You deserve Social Security disability benefits. You work with the Social Security Administration to make sure that you are treated fairly and that you get the benefits that you’ve earned. The process can be long and frustrating, and, unfortunately, there are risks from outside sources. Specifically, other people may try to scam Social Security disability applicants and recipients, and your personal information may be vulnerable.
The Danger of Phishing
You have to share a lot of personal identification information with the Social Security Administration. Your date of birth, address, Social Security number, bank account number, and other information is valuable to criminals who want to steal your identity to access or open bank or credit accounts.
Social Security phishing scams often appear to come from the Social Security Administration. You may receive a phone call, email, or text message that seems legitimate. However, what you are receiving is an attempt to steal your identity. Criminals may then use this information themselves or sell the information to others. Either way, it is your financial security and credit that is hurt by their illegal actions.
How to Protect Your Personal Information
You can prevent financial catastrophe, countless hours trying to undo the damage, and significant stress by understanding how to protect your personal information.
First, it is important to know that the Social Security Administration will never ask you to send personal information that it already has in its records. Any email, phone call, or text message that requests that information from you should send up a red flag.
While victims of phishing scams are never to blame for someone else’s criminal acts, you can take steps to protect yourself. For example, you can:
- Look at the sender’s email address. The Social Security Administration will always send emails with addresses that end in .gov. Often, authentic Social Security Administration emails will come from [email protected], [email protected], or [email protected]. Phishers may find a way to use the .gov address, so do not rely on that alone as a mark of authenticity. However, you should use extreme caution before opening anything from the Social Security Administration that does not end in a .gov address. Additionally, any links in a Social Security Administration email will end in .gov.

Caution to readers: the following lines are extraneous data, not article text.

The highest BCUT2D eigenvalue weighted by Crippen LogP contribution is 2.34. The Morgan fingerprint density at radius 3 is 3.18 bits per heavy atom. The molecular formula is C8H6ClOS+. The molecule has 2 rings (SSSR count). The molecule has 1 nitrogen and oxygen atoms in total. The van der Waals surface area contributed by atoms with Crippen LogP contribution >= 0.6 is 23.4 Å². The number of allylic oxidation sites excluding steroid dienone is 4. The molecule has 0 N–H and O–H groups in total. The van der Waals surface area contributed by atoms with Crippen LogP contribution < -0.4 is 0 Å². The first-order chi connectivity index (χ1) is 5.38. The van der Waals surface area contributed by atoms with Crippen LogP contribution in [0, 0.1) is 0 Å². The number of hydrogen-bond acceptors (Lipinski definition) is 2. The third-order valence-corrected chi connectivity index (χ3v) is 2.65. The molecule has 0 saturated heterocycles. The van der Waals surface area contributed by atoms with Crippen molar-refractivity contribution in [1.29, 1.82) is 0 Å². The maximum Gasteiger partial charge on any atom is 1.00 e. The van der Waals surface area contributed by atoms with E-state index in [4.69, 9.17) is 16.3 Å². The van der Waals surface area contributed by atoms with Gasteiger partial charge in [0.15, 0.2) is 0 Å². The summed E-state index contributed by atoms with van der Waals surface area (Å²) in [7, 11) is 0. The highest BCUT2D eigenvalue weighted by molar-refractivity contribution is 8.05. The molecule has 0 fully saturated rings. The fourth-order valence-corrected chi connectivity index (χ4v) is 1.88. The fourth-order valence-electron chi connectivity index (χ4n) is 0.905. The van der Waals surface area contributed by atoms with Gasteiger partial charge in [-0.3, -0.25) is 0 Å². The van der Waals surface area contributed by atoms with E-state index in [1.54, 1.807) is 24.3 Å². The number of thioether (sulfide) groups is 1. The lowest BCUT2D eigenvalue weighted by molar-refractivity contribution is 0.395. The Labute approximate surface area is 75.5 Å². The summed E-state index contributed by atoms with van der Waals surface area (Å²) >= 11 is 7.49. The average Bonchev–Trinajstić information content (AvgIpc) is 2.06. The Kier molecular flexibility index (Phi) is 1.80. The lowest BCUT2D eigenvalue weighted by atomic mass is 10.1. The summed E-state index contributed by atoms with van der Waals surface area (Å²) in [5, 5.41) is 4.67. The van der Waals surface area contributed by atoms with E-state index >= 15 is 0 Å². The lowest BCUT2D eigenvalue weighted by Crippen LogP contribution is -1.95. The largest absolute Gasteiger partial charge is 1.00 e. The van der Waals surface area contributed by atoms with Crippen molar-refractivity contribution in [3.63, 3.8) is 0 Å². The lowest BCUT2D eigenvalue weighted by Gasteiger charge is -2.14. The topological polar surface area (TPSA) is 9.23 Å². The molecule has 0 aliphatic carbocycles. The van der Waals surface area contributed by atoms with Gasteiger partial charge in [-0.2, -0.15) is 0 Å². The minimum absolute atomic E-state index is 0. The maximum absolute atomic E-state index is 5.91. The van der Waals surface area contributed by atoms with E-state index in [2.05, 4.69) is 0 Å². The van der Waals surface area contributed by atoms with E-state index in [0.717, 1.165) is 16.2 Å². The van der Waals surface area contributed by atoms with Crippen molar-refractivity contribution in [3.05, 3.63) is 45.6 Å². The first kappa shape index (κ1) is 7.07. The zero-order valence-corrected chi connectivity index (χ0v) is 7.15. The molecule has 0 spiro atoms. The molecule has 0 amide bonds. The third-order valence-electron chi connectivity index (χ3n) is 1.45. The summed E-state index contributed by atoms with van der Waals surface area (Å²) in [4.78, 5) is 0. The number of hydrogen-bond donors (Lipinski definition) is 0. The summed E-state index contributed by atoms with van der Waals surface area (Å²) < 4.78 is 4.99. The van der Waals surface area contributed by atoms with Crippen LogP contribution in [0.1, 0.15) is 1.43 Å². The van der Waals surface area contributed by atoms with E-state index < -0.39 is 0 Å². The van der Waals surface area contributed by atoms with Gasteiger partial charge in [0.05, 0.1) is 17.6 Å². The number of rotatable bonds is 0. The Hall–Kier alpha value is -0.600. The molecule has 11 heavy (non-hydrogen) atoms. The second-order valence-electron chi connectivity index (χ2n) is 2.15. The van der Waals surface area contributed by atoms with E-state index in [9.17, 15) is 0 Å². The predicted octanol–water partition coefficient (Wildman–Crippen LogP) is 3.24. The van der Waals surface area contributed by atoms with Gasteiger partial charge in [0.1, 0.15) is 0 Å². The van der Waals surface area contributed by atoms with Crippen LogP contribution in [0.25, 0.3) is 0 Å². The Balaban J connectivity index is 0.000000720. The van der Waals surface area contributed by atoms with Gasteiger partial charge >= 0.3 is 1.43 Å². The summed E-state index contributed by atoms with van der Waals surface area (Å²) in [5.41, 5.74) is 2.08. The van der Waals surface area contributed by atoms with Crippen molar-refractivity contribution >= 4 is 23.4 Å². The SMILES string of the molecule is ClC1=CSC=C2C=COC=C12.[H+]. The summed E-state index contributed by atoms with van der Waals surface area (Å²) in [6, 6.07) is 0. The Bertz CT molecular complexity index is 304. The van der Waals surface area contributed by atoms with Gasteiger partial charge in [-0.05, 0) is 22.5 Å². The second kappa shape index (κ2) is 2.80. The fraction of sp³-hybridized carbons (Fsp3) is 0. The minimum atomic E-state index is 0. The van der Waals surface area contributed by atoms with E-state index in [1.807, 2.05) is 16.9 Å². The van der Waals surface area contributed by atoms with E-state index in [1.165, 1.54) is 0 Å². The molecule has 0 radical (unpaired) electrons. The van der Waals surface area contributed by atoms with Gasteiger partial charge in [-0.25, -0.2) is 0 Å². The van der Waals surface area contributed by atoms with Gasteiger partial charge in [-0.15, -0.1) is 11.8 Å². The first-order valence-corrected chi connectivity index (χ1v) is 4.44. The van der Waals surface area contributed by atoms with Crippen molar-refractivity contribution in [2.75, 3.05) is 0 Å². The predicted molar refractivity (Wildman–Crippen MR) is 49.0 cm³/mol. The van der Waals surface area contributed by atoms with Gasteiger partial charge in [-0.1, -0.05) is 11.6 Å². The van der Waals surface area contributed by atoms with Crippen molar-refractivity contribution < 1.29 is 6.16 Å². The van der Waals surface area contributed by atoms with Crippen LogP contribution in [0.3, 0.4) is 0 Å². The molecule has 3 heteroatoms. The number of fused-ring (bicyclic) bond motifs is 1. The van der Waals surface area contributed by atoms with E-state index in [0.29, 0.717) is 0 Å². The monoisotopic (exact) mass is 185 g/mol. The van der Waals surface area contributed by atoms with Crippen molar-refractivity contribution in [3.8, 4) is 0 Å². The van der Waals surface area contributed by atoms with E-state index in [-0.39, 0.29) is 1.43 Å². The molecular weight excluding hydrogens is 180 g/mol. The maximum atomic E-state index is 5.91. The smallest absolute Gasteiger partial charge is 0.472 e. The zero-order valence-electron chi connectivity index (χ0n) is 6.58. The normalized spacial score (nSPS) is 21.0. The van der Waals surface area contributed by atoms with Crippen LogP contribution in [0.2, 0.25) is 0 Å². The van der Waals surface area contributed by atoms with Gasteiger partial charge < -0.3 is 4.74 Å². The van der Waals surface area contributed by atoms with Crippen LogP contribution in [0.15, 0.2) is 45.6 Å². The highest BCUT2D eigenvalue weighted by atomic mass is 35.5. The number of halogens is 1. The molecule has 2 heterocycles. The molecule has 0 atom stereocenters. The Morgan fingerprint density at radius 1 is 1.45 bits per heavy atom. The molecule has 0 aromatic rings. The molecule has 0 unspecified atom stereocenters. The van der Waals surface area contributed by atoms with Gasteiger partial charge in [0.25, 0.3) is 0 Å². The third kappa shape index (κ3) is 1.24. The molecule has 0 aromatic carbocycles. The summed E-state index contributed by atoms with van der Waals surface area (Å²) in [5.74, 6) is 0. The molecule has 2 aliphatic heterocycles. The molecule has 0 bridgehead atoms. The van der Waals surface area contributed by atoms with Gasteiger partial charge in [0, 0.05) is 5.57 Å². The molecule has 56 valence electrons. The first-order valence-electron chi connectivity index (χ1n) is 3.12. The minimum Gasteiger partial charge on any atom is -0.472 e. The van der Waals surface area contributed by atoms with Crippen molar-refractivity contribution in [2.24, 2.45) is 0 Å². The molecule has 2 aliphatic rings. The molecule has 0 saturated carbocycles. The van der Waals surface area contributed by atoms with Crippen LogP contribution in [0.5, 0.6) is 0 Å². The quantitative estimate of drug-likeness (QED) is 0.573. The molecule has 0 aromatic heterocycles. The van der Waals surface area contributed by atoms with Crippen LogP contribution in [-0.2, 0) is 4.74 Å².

- Not reply to anything right away. Stop and look at the email or text and consider whether it is something the Social Security Administration would send. If you have any questions about it, call the Social Security Administration at a number you already have or find on the Social Security Administration’s website and ask whether the message was sent to you.
- Not click on anything that you are concerned about. It is often the “click here” button that allows the scammer to access your computer, phone, or personal information.
- Look for poor grammar or broken English. If the communication is from the Social Security Administration, then these mistakes shouldn’t occur.
- Beware of anything that tells you that it is urgent, that you must act now, or that you face dire consequences. This is not language typically used by the Social Security Administration.
- Make sure your computer has updated security software. This software may filter out some phishing attempts.
- Monitor your bank accounts and credit report regularly. That way, you can notify the financial institutions of any suspicious activity, place holds and alerts, and prevent further damage.
If you do receive a phishing scam, then you should not reply to it. You may put yourself at risk. Instead, the Social Security Administration encourages you to report the scam to the U.S. Computer Emergency Readiness Team (US-CERT) at [email protected].
As Social Security disability lawyers, we want you to do everything possible to get your disability benefits. However, you should never put yourself at risk of identity theft. If you have any questions about how to complete a Social Security disability application safely, please contact us today for a free and confidential consultation.